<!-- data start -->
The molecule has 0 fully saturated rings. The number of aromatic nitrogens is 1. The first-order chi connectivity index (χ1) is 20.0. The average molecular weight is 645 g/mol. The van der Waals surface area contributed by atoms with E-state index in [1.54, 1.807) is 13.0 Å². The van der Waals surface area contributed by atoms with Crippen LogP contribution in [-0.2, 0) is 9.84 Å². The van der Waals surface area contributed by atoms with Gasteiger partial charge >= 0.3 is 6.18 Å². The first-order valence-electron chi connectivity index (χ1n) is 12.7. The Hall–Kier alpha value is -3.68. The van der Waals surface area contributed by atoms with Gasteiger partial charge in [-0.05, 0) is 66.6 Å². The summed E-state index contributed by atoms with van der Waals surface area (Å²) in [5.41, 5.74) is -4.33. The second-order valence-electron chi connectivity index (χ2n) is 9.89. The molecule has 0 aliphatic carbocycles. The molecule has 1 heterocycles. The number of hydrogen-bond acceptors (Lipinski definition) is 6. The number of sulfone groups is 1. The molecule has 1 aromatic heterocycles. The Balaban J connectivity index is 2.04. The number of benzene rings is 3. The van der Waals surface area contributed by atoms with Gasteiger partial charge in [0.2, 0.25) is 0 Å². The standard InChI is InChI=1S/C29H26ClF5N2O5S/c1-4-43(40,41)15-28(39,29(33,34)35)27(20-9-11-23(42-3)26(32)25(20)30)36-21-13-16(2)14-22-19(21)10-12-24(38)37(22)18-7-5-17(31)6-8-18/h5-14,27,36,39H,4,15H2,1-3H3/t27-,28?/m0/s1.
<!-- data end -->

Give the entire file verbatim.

The molecule has 0 fully saturated rings. The number of aromatic nitrogens is 1. The first-order chi connectivity index (χ1) is 20.0. The average molecular weight is 645 g/mol. The van der Waals surface area contributed by atoms with E-state index in [1.54, 1.807) is 13.0 Å². The van der Waals surface area contributed by atoms with Crippen LogP contribution in [-0.2, 0) is 9.84 Å². The van der Waals surface area contributed by atoms with Gasteiger partial charge >= 0.3 is 6.18 Å². The first-order valence-electron chi connectivity index (χ1n) is 12.7. The Hall–Kier alpha value is -3.68. The van der Waals surface area contributed by atoms with Gasteiger partial charge in [-0.05, 0) is 66.6 Å². The summed E-state index contributed by atoms with van der Waals surface area (Å²) in [5.41, 5.74) is -4.33. The second-order valence-electron chi connectivity index (χ2n) is 9.89. The molecule has 0 aliphatic carbocycles. The molecule has 1 heterocycles. The number of hydrogen-bond acceptors (Lipinski definition) is 6. The number of sulfone groups is 1. The molecule has 1 aromatic heterocycles. The Balaban J connectivity index is 2.04. The number of benzene rings is 3. The van der Waals surface area contributed by atoms with Gasteiger partial charge in [0.2, 0.25) is 0 Å². The standard InChI is InChI=1S/C29H26ClF5N2O5S/c1-4-43(40,41)15-28(39,29(33,34)35)27(20-9-11-23(42-3)26(32)25(20)30)36-21-13-16(2)14-22-19(21)10-12-24(38)37(22)18-7-5-17(31)6-8-18/h5-14,27,36,39H,4,15H2,1-3H3/t27-,28?/m0/s1.